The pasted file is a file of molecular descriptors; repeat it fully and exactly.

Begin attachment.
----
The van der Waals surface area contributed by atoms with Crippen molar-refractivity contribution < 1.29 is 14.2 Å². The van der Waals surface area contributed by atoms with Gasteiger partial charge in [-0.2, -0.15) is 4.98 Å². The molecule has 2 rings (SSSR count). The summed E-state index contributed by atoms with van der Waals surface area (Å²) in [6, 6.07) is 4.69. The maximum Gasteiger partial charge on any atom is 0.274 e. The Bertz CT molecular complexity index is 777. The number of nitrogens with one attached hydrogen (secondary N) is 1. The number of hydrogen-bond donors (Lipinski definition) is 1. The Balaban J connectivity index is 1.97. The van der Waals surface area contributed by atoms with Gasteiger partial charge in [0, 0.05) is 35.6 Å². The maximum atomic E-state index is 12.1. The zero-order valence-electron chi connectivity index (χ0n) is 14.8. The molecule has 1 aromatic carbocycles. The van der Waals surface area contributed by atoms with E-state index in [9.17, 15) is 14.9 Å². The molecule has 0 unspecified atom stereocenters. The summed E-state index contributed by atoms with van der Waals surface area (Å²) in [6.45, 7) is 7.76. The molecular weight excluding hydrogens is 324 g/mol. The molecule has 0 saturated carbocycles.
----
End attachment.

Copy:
The van der Waals surface area contributed by atoms with Crippen molar-refractivity contribution < 1.29 is 14.2 Å². The van der Waals surface area contributed by atoms with Gasteiger partial charge in [-0.2, -0.15) is 4.98 Å². The molecule has 2 rings (SSSR count). The summed E-state index contributed by atoms with van der Waals surface area (Å²) in [6, 6.07) is 4.69. The maximum Gasteiger partial charge on any atom is 0.274 e. The Bertz CT molecular complexity index is 777. The number of nitrogens with one attached hydrogen (secondary N) is 1. The number of hydrogen-bond donors (Lipinski definition) is 1. The Balaban J connectivity index is 1.97. The van der Waals surface area contributed by atoms with Gasteiger partial charge in [0, 0.05) is 35.6 Å². The maximum atomic E-state index is 12.1. The zero-order valence-electron chi connectivity index (χ0n) is 14.8. The molecule has 1 aromatic carbocycles. The van der Waals surface area contributed by atoms with E-state index in [9.17, 15) is 14.9 Å². The molecule has 0 unspecified atom stereocenters. The summed E-state index contributed by atoms with van der Waals surface area (Å²) in [6.45, 7) is 7.76. The molecular weight excluding hydrogens is 324 g/mol. The molecule has 0 saturated carbocycles.